We have been named publicly as a key strategic partner in part because we offer an unmatched solutions delivery track record, a very strong technology platform, the right solutions for the particular challenges at hand and an ability to provide those solutions rapidly and on a global basis. In particular, Rakuten Mobile CTO Tareq Amin cited our “shared DNA” for creating innovative solutions to classic problems telecoms and other complex businesses face, particularly in the face of the digital era’s impact on most industries.

How is Netcracker helping Rakuten take a different approach to traditional mobile operators?

One good example people can relate to is found in how Rakuten will redefine how things work in the mobile shop. Billions of people are mobility customers and most of us can tell stories about negative in-store experiences we’ve had with our operators: waiting in the queue; staring at the back of a screen while a staff member types away to do whatever we’ve asked; struggling to make sense of signage and different offers; confusing and seemingly convoluted processes for doing things as simple as upgrading a device or changing a plan. Rakuten wants to do all of this differently and bring a self-serve, mobile-first experience right into the store. The goal of that, for example, would be to reduce a 2 hour customer sign-up process down to 5 minutes, which has clear benefits in terms of the cost to add subscribers, better use of time in the shop to do things such as, say, shop and for the overall customer experience, particularly at the outset of a customer relationship.

Netcracker is providing the foundation for all of this with its customer experience solution, helping to automate the entire shopping, ordering and fulfilment process with a digital- and mobile-first, omni-channel approach from the start. While all of this is important to making customers happy, there’s also a major cost advantage to delivering this degree of automation, commonality across processes and time to execution of orders or purchases. It pushes a lot of the traditional costs associated with manual processes and with fixing associated problems right out of the business. It’s also a much more streamlined IT architecture that doesn’t carry forward most of the cost associated with disparate, legacy IT estates.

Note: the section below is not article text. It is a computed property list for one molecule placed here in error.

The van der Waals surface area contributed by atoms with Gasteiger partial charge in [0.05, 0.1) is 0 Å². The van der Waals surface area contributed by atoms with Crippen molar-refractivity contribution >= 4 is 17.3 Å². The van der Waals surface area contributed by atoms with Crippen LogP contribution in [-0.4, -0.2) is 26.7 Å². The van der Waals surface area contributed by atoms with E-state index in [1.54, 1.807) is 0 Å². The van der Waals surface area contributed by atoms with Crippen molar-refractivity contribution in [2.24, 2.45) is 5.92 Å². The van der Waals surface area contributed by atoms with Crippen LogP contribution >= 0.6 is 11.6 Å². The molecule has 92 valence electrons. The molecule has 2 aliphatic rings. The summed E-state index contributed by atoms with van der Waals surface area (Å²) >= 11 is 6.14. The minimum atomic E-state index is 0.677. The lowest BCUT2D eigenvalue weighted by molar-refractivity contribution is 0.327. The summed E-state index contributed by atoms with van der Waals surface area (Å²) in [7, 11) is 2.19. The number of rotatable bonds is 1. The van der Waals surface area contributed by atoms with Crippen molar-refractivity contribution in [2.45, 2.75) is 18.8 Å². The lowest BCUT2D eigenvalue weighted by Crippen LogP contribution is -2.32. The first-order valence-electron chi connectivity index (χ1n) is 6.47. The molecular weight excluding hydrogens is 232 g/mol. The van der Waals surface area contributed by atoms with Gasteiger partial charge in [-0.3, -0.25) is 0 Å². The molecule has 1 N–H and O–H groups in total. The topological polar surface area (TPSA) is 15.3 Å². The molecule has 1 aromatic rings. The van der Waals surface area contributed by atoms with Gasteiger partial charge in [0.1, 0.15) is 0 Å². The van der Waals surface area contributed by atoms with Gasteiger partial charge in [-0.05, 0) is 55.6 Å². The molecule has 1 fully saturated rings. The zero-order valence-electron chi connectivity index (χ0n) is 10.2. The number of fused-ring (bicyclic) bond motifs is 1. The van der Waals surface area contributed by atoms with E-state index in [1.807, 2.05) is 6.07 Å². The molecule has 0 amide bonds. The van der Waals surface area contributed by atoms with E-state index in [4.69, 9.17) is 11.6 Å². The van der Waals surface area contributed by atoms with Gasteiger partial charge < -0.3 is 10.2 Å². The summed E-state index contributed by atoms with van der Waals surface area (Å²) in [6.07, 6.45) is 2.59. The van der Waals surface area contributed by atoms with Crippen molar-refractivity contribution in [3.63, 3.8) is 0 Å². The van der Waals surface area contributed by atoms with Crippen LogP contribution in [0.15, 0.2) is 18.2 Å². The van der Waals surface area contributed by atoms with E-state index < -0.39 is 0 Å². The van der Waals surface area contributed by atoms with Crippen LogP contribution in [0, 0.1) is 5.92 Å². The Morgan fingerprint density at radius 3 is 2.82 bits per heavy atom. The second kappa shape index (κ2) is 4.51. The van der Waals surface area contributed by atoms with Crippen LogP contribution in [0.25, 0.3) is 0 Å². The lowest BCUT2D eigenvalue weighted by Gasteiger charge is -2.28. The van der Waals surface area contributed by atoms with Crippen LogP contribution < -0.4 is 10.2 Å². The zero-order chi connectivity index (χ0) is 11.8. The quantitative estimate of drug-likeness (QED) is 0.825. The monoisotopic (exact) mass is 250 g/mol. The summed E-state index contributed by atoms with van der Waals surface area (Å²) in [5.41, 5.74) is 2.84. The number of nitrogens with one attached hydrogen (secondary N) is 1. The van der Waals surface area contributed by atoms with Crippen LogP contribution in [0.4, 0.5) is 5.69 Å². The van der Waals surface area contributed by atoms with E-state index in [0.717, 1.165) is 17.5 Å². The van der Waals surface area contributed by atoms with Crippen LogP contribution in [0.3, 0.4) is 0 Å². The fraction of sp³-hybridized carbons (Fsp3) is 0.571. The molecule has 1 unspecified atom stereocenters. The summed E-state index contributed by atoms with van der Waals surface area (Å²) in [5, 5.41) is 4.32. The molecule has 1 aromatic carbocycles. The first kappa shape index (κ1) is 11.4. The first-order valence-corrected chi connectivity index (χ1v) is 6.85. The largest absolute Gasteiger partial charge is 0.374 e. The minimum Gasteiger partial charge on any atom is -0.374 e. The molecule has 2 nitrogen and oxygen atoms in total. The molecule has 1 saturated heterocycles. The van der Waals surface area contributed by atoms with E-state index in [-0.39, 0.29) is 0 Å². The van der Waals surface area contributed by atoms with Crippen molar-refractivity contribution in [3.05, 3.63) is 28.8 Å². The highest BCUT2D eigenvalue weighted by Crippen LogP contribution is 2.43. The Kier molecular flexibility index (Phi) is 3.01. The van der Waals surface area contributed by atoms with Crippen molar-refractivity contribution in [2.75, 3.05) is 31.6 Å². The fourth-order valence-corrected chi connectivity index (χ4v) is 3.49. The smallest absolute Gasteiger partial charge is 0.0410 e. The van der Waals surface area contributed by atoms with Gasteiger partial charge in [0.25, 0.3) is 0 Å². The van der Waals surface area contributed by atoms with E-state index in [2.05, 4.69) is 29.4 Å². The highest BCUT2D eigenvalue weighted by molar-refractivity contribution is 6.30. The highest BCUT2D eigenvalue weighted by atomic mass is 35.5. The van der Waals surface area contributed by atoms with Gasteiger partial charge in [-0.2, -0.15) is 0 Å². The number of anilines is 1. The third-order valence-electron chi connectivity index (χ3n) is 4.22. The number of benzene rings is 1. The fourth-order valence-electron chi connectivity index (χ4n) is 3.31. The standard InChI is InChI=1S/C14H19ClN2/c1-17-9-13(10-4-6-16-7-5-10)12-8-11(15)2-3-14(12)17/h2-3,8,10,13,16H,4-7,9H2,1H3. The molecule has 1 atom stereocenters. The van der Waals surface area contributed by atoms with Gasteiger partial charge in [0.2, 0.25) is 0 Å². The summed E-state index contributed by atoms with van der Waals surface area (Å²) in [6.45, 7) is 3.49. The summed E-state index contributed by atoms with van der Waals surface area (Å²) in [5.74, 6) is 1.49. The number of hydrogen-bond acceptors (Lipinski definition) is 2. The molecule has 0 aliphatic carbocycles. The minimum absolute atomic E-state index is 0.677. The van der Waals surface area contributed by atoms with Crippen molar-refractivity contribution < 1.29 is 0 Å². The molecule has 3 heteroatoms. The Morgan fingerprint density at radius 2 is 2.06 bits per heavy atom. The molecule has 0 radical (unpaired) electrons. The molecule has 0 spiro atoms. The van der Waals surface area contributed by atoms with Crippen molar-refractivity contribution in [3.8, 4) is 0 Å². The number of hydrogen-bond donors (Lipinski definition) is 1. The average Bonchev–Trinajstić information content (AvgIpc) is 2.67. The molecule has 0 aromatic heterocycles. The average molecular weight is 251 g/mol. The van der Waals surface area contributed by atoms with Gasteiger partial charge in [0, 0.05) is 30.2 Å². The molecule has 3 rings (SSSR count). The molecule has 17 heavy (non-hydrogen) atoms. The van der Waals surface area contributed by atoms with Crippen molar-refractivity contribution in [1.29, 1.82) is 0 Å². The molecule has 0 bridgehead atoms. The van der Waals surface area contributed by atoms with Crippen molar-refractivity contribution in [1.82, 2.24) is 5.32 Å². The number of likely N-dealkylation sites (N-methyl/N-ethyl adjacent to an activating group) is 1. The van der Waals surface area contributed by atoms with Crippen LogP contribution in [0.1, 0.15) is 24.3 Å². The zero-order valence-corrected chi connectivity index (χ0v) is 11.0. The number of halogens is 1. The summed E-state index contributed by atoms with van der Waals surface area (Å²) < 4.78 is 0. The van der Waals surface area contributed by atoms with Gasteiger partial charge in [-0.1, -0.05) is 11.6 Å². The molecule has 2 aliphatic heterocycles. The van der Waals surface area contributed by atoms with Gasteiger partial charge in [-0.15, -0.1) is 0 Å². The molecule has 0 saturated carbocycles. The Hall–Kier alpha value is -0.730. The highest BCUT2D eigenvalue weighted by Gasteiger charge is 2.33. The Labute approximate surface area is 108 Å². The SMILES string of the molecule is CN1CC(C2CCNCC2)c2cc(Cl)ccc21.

You mentioned Rakuten’s ecosystem and a concept of customers as members. How does this change its approach to revenue management – what we used to call billing – and what is Netcracker doing to bring Rakuten’s mobile services into this model?

We usually think in telecom about billing, rating and charging for events or services that are consumed like minutes, messages or data units. This is true for Rakuten, but it’s secondary to a greater concept of value transfer in its ecosystem.

Members are rewarded with a unique points system for everything they do. These points are redeemable for goods and services. So, for example, a mobile bill could be paid with points that are earned by using a credit card or buying travel insurance or home goods through Rakuten. Similarly, using mobile services through Rakuten will generate points that can be used across any other service in the ecosystem.

Points aren’t just for purchasing either - they have status associated with them. As a result, as members gain points, they become eligible for new things, like a premiere credit card with added benefits, free shipping on hard goods, or upgrades on new mobile devices.

Netcracker will be the engine in the background that translates mobile usage into tangible value in this ecosystem, managing the complex eligibility rules that govern the added benefits members earn and access while also communicating that information through management of the end to end customer journey. It’s an exciting role to play, because we can show what’s possible in a pure digital setting with a much broader range of services and entitlements. As service providers in general try to simplify things for their customers and automate more of the rewards and benefits customers can earn, this model can provide a very powerful example of what the possibilities are in a mobile environment that’s become much more about lifestyle than just minutes or data units.

And ultimately, that’s likely where more operators need to end up, because the path to growth is more about adding value and connecting customers digitally to more of the things they need in everyday life. The benefit of this approach to value transfer is that it gives customers a greater sense of working toward something of value every time they use their mobile device. Given how often people use mobile devices every day, that seems like a logical and very powerful idea. Being the technology partner who gets to make that value come to life is a great role for Netcracker.

To find out more about Netcracker digital e-commerce solutions click here.